Lawmakers worry about COVID-19 spread after Bureau of Prisons officers deployed to protests


(WASHINGTON) — With many federal prisons across the country grappling with sizable coronavirus outbreaks, some Democratic lawmakers are raising new questions about the deployment of Bureau of Prisons officers to recent protests against racism and police brutality.

In a new letter to Bureau of Prisons Director Michael Carvajal, Sen. Cory Booker, D-N.J., and Reps. Jamie Raskin, D-Md, Bennie Thompson, D-Miss., and Raja Krishnamoorthi, D-Ill., questioned whether the agency tested officers before their deployments to Washington, D.C., and Miami, and whether there were any plans to test them before they returned to their facilities.

The lawmakers have also asked for details on the facilities that the officers were deployed from and where they will be returning to after the deployments.

Some agency officers were seen on duty around protests in downtown Washington without face masks — a worrying sign to the lawmakers, who noted that several D.C. National Guard troops deployed in the city have since tested positive for COVID-19.

They noted the deployment of officers from FCI-Petersburg in Virginia to protests in Washington, D.C., after two House members from Virginia raised concerns about the supply of personal protective equipment for staff and inmates at the facility.

One BOP source tells ABC News that one eastern regional team quarantined for 14 days and then came back to work because they exhibited no symptoms.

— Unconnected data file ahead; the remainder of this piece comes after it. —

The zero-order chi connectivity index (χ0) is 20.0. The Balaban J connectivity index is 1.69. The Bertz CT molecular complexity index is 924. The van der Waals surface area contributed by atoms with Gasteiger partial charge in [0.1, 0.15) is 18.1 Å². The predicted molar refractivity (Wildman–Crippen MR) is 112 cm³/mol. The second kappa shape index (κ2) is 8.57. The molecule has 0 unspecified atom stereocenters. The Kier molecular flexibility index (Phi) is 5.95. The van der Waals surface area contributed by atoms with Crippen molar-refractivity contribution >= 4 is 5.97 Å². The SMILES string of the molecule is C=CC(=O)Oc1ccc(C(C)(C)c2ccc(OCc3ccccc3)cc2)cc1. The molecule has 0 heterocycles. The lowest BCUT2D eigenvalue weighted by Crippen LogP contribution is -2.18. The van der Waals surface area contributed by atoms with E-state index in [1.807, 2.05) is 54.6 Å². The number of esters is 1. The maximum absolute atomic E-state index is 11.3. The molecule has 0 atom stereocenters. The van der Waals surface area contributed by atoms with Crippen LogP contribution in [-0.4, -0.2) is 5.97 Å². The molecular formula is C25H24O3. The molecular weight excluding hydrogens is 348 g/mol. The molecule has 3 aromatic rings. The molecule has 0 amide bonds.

ABC News has previously reported that the federal prison system has been besieged by the pandemic.

At FCI Butner Medium I in North Carolina, 226 out of the 295 inmates tested came back positive and across the country, at FCI Lompac in California, 933 out of the 997 inmates tested — or 94% — came back positive.

At a Tennessee facility in April, the medical director surmised that the virus was brought in by staff.

“The uncomfortable answer for those asking really [comes] back to the community and the folks that work at the prison,” Dr. Kenneth Williams, medical director for the Tennessee Department of Corrections told ABC affiliate station WTVC in Chattanooga, Tennessee, in April.

The BOP did not immediately respond to a request for comment.

“They all need to be tested and quarantined for 14 days. That would be the right move by the agency. But we know the agency never looks out for staff and doesn’t do what is right,” Joe Rojas, the Southeast Regional President for the Bureau of Prisons Union, told ABC News.

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